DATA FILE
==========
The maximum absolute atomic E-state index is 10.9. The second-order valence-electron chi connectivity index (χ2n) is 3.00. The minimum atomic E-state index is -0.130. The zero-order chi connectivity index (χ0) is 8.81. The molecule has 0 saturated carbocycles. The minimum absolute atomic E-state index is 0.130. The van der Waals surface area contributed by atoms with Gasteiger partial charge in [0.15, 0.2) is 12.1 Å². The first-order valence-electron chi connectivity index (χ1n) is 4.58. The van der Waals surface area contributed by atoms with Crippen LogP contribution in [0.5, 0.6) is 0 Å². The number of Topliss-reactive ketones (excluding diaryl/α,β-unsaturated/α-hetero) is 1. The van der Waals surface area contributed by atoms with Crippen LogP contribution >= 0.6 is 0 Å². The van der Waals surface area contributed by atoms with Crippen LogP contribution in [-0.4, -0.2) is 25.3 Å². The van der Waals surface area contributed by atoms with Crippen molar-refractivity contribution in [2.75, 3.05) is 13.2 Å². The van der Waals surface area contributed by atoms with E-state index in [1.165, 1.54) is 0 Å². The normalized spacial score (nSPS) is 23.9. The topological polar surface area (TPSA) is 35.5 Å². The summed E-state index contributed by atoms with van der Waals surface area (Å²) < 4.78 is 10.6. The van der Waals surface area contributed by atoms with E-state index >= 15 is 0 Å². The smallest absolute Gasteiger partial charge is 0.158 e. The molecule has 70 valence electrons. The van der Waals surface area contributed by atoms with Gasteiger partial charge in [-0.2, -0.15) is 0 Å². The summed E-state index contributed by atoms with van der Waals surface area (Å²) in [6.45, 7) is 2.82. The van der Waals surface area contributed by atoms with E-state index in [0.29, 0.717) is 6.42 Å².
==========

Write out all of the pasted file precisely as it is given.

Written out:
The maximum absolute atomic E-state index is 10.9. The second-order valence-electron chi connectivity index (χ2n) is 3.00. The minimum atomic E-state index is -0.130. The zero-order chi connectivity index (χ0) is 8.81. The molecule has 0 saturated carbocycles. The minimum absolute atomic E-state index is 0.130. The van der Waals surface area contributed by atoms with Gasteiger partial charge in [0.15, 0.2) is 12.1 Å². The first-order valence-electron chi connectivity index (χ1n) is 4.58. The van der Waals surface area contributed by atoms with Crippen LogP contribution in [0.5, 0.6) is 0 Å². The number of Topliss-reactive ketones (excluding diaryl/α,β-unsaturated/α-hetero) is 1. The van der Waals surface area contributed by atoms with Crippen LogP contribution >= 0.6 is 0 Å². The van der Waals surface area contributed by atoms with Crippen LogP contribution in [-0.4, -0.2) is 25.3 Å². The van der Waals surface area contributed by atoms with Crippen molar-refractivity contribution in [2.75, 3.05) is 13.2 Å². The van der Waals surface area contributed by atoms with E-state index in [1.165, 1.54) is 0 Å². The normalized spacial score (nSPS) is 23.9. The topological polar surface area (TPSA) is 35.5 Å². The summed E-state index contributed by atoms with van der Waals surface area (Å²) < 4.78 is 10.6. The van der Waals surface area contributed by atoms with E-state index >= 15 is 0 Å². The smallest absolute Gasteiger partial charge is 0.158 e. The molecule has 70 valence electrons. The van der Waals surface area contributed by atoms with Gasteiger partial charge in [-0.2, -0.15) is 0 Å². The summed E-state index contributed by atoms with van der Waals surface area (Å²) in [6.45, 7) is 2.82. The van der Waals surface area contributed by atoms with E-state index in [0.29, 0.717) is 6.42 Å².